Mumbai, Aug 11 (IANS) Mumbaikars have decided to lend their full support to the ‘Meter Jam’ campaign launched by three advertising professionals and boycott autorickshaws and taxis Thursday to protest against the arbitrary fares being charged by their drivers.
Various groups of students from several colleges have supported the campaign, saying this is the only way to teach the drivers a lesson.
‘We have decided to use other public transport and not take a taxi or an auto during our commute to college. One of my friends has decided to walk the distance from CST (Chhatrapati Shivaji Terminus) to our college in Churchgate,’ said Chirag Thakkar, a student of Jai Hind College in south Mumbai.
Advertising professionals Jaidev Rupani, Rachna Brar and Abhilash Krishnan launched the ‘Meter Jam’ campaign last week. They spread the message through social networking sites and have got an overwhelming response from around 10,000 Mumbaikars.
Their website suggests people use car poolings and also provides information on various bus routes and alternative means of transport.
Some people have posted messages on networking sites, saying they are willing to share their cars with anyone on their office route.
‘I will be travelling from Dadar to Panvel in Navi Mumbai and I pledge to give a lift to any member on the route,’ said Chirag Shah, who has posted the same message on Facebook.
Action for good Governance and Networking in India (AGNI), an NGO that works with government agencies for transparency and accountability in them, is also supporting the campaign and has appealed to Mumbaikars to extend their full support.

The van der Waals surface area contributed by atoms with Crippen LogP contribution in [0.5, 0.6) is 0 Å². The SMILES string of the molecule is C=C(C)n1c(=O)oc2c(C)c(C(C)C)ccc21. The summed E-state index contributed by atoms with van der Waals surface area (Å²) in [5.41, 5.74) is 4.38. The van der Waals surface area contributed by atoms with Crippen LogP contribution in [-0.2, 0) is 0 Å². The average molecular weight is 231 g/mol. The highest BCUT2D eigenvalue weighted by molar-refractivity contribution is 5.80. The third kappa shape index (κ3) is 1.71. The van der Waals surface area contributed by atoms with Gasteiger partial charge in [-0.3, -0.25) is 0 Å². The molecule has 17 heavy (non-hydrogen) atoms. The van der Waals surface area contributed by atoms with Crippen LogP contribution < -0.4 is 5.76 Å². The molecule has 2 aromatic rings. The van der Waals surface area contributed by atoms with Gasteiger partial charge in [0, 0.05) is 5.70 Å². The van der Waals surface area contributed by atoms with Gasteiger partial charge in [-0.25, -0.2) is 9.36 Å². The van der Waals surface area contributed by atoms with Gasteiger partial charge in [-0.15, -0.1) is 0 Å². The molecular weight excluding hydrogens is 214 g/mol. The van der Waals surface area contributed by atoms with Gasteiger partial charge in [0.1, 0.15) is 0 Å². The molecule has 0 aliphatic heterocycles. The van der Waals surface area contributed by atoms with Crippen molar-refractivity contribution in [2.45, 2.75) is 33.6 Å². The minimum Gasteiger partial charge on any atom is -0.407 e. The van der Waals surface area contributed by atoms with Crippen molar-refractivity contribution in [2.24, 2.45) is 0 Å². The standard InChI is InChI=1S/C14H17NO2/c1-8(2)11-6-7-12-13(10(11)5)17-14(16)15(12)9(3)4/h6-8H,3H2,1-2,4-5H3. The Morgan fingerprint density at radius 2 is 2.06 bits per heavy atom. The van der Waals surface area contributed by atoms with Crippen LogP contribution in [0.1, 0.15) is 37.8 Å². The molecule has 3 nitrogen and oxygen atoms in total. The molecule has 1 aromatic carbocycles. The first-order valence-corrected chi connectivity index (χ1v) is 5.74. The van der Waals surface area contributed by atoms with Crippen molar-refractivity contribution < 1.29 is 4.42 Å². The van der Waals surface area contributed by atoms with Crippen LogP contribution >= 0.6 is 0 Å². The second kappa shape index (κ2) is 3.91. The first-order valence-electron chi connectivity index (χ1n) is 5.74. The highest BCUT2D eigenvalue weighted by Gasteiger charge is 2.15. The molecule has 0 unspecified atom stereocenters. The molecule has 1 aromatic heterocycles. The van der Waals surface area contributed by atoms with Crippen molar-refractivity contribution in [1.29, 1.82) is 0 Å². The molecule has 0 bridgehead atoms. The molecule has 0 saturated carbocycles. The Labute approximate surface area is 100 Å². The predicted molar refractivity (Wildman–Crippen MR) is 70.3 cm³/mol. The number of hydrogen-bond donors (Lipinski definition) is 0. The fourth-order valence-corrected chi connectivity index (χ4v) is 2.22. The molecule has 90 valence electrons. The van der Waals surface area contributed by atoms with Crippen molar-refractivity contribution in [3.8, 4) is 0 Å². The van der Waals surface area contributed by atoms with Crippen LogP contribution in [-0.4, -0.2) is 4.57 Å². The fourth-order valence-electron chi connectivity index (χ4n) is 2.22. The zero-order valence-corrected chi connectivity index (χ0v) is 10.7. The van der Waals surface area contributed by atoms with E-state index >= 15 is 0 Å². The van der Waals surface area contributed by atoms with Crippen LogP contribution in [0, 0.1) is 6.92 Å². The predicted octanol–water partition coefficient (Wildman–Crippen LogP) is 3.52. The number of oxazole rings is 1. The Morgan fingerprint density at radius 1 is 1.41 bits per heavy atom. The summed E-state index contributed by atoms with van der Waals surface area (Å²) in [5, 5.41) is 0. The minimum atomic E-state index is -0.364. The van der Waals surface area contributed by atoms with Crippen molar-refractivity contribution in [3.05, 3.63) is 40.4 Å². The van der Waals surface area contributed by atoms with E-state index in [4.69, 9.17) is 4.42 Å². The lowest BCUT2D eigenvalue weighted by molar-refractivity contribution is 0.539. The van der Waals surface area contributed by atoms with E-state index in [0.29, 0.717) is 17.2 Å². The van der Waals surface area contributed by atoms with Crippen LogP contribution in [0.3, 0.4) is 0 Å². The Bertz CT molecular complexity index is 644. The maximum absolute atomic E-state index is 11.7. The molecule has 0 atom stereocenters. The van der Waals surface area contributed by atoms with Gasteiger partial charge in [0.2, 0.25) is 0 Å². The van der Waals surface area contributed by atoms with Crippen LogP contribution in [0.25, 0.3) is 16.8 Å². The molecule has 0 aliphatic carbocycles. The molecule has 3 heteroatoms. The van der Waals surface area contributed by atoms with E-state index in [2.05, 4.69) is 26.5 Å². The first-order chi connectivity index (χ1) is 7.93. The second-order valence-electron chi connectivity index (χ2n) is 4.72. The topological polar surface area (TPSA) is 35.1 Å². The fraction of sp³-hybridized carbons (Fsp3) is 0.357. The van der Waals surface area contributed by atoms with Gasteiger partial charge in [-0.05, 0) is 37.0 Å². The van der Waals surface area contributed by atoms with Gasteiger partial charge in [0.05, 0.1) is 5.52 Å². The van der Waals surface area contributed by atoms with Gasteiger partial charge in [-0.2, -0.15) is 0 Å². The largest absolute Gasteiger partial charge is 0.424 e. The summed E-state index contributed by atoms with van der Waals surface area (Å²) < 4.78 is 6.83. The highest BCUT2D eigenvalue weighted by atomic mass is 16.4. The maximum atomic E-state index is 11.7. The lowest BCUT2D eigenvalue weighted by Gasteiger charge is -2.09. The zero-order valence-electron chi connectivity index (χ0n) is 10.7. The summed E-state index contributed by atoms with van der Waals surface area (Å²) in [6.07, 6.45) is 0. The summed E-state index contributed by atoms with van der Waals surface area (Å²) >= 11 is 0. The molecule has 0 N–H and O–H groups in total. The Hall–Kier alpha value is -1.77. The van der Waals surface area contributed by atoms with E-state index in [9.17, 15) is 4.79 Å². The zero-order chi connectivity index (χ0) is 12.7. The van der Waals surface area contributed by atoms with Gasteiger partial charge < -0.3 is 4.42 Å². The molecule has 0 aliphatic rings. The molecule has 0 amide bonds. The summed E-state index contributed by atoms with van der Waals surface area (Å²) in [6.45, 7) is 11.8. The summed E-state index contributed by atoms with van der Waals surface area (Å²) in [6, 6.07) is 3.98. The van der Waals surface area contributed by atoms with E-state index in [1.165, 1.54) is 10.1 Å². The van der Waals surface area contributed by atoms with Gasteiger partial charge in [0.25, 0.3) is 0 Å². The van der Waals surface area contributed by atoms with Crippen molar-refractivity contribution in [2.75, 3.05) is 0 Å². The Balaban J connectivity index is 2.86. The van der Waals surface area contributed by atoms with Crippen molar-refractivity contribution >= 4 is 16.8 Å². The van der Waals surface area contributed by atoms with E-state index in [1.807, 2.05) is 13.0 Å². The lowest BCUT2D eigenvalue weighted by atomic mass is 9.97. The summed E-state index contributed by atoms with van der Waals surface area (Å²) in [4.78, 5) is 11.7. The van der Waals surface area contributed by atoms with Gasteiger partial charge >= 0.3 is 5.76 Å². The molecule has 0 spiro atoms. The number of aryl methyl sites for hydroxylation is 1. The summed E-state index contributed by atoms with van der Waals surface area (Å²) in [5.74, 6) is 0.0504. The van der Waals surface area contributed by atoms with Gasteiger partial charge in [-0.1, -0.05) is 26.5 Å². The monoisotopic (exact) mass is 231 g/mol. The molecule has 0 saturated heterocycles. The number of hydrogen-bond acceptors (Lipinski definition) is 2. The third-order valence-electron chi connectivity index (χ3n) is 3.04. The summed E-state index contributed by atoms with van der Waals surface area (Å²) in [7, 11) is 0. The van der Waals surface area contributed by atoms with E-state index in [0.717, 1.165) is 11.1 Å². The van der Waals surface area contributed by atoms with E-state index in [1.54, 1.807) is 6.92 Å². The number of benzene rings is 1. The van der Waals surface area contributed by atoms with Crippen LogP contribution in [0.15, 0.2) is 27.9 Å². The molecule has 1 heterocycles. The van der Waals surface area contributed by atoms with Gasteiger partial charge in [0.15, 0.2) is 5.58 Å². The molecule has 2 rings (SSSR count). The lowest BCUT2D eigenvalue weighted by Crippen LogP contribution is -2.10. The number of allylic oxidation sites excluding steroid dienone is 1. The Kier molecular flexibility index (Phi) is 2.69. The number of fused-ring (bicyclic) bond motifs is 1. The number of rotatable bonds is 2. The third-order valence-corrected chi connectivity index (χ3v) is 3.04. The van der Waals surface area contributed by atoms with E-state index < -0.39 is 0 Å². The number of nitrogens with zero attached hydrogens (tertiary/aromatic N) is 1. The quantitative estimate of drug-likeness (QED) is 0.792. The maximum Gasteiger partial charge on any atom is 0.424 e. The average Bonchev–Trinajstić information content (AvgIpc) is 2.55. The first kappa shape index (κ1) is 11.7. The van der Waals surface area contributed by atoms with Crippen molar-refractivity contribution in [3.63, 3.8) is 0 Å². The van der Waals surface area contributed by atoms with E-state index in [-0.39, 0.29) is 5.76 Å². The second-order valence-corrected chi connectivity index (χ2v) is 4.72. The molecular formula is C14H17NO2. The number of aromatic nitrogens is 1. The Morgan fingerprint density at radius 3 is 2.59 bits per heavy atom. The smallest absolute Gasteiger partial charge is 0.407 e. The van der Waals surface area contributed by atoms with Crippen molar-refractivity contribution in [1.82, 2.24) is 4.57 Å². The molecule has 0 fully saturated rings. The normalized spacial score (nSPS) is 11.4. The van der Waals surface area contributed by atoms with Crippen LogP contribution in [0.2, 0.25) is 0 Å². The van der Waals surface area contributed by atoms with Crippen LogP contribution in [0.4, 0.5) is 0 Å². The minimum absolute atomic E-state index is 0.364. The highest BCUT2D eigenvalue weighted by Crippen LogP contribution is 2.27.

‘One day’s sacrifice will speak the only language that cab/auto drivers and their union leaders understand,’ said AGNI trustee Sharad Kumar.
Agreed social activist Sumera Abdul Ali. ‘Taxi and auto drivers have literally held the city to ransom many a times. It is time now that they know it works both ways. I am totally in support of the Meter Jam campaign,’ he said.
‘I will also request people I know to walk for shorter distances. Buses can be used to reach destinations that are not walking distance,’ Ali added.
However, Mumbai Taximen’s Union secretary A.L. Quadros is not happy about the campaign.
‘Everyone has a right to protest in a democracy. I cannot challenge that. But their complaints about taxi drivers refusing short distance fares has to be looked into on a case to case basis,’ he said.
‘The demand for taxis is much more than its supply and hence it is not always possible to ply on a passenger’s demand. This should not be considered as outright refusal,’ Quadros added.